Sounds wrong to me, and I would say, “I turned the computer off, and then on again”, but I was wondering if both forms are acceptable.
FumbleFingers’ comment points to what’s going on here:
… you can’t turn on and off a computer, whereas you can step on and off the scales (or walk up and down the road, etc., etc.)
In step on and off the scales both on and off act as prepositions, taking scales as their respective objects, and conjoining the two prepositions implies an ellipsis of two conjoined preposition phrases: on the scales and off the scales. This is consonant with how we express the result of each action:
I step on the scales. > I am now on the scales.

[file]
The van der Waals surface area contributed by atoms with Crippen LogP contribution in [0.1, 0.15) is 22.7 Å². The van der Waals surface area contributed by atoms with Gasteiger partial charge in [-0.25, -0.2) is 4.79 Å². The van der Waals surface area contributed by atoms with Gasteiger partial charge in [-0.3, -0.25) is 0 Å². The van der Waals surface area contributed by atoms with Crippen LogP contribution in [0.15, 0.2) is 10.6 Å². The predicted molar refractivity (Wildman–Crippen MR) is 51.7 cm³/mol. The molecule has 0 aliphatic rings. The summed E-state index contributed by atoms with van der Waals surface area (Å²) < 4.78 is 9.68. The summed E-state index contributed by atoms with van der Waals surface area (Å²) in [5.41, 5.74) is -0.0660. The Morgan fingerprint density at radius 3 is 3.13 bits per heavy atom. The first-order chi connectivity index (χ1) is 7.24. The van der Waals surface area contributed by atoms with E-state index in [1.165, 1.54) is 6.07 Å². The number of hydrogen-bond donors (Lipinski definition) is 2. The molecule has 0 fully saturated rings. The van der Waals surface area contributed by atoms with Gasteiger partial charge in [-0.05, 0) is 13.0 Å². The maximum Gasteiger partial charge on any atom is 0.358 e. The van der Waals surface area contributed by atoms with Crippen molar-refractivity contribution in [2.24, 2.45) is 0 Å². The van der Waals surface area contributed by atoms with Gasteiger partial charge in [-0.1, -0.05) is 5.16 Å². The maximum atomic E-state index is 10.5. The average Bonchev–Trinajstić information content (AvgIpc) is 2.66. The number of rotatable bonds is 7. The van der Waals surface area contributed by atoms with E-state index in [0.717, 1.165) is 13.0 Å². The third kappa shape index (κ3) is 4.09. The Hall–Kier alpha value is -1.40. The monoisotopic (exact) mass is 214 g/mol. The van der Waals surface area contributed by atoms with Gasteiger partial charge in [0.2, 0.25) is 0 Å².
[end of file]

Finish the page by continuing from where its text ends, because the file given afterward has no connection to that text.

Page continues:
I step off the scales. > I am now off the scales.
But in turned on (or off) the computer*, on (or off) does not act as a preposition but as an adjective designating a state which you cause the computer to assume. Note that with turn, unlike with step, on (or off) can be posed after the object:
I turned on the computer = I turned the computer on > The computer is now on.
The preposition phrases implicit in the conjunct preposed prepositions are not valid. Consequently we must postpose the conjunction:
I turned the computer on and off.